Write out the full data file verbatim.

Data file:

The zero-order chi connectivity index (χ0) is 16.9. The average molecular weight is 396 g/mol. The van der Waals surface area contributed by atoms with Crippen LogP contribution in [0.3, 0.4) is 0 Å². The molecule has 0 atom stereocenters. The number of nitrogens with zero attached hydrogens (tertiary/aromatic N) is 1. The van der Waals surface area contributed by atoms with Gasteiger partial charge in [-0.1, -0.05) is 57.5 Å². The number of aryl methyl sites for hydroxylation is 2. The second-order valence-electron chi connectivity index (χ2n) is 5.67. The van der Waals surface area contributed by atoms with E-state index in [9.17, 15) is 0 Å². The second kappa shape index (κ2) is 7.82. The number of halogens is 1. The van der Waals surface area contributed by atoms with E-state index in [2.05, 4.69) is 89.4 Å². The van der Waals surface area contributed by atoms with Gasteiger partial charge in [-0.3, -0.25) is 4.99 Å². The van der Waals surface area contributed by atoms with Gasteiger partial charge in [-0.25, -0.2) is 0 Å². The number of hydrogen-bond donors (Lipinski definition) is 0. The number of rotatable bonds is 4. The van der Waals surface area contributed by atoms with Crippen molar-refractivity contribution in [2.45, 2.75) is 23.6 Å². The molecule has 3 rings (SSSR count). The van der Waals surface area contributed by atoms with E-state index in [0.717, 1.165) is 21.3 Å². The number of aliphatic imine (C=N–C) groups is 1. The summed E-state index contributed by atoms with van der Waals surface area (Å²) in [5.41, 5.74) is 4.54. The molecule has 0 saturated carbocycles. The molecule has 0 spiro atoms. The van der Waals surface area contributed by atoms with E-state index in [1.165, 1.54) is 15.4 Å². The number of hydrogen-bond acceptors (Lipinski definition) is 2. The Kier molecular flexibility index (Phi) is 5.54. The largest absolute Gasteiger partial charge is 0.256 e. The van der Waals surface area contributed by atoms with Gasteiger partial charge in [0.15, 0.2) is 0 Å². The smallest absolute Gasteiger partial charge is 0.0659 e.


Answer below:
The zero-order chi connectivity index (χ0) is 16.9. The average molecular weight is 396 g/mol. The van der Waals surface area contributed by atoms with Crippen LogP contribution in [0.3, 0.4) is 0 Å². The molecule has 0 atom stereocenters. The number of nitrogens with zero attached hydrogens (tertiary/aromatic N) is 1. The van der Waals surface area contributed by atoms with Gasteiger partial charge in [-0.1, -0.05) is 57.5 Å². The number of aryl methyl sites for hydroxylation is 2. The second-order valence-electron chi connectivity index (χ2n) is 5.67. The van der Waals surface area contributed by atoms with E-state index in [9.17, 15) is 0 Å². The second kappa shape index (κ2) is 7.82. The number of halogens is 1. The van der Waals surface area contributed by atoms with E-state index in [2.05, 4.69) is 89.4 Å². The van der Waals surface area contributed by atoms with Gasteiger partial charge in [-0.3, -0.25) is 4.99 Å². The van der Waals surface area contributed by atoms with Gasteiger partial charge in [-0.25, -0.2) is 0 Å². The number of hydrogen-bond donors (Lipinski definition) is 0. The number of rotatable bonds is 4. The van der Waals surface area contributed by atoms with Crippen molar-refractivity contribution in [2.45, 2.75) is 23.6 Å². The molecule has 3 rings (SSSR count). The van der Waals surface area contributed by atoms with E-state index in [0.717, 1.165) is 21.3 Å². The number of aliphatic imine (C=N–C) groups is 1. The summed E-state index contributed by atoms with van der Waals surface area (Å²) in [5.41, 5.74) is 4.54. The molecule has 0 saturated carbocycles. The molecule has 0 spiro atoms. The van der Waals surface area contributed by atoms with E-state index in [1.165, 1.54) is 15.4 Å². The number of hydrogen-bond acceptors (Lipinski definition) is 2. The Kier molecular flexibility index (Phi) is 5.54. The largest absolute Gasteiger partial charge is 0.256 e. The van der Waals surface area contributed by atoms with Gasteiger partial charge in [0.15, 0.2) is 0 Å². The smallest absolute Gasteiger partial charge is 0.0659 e.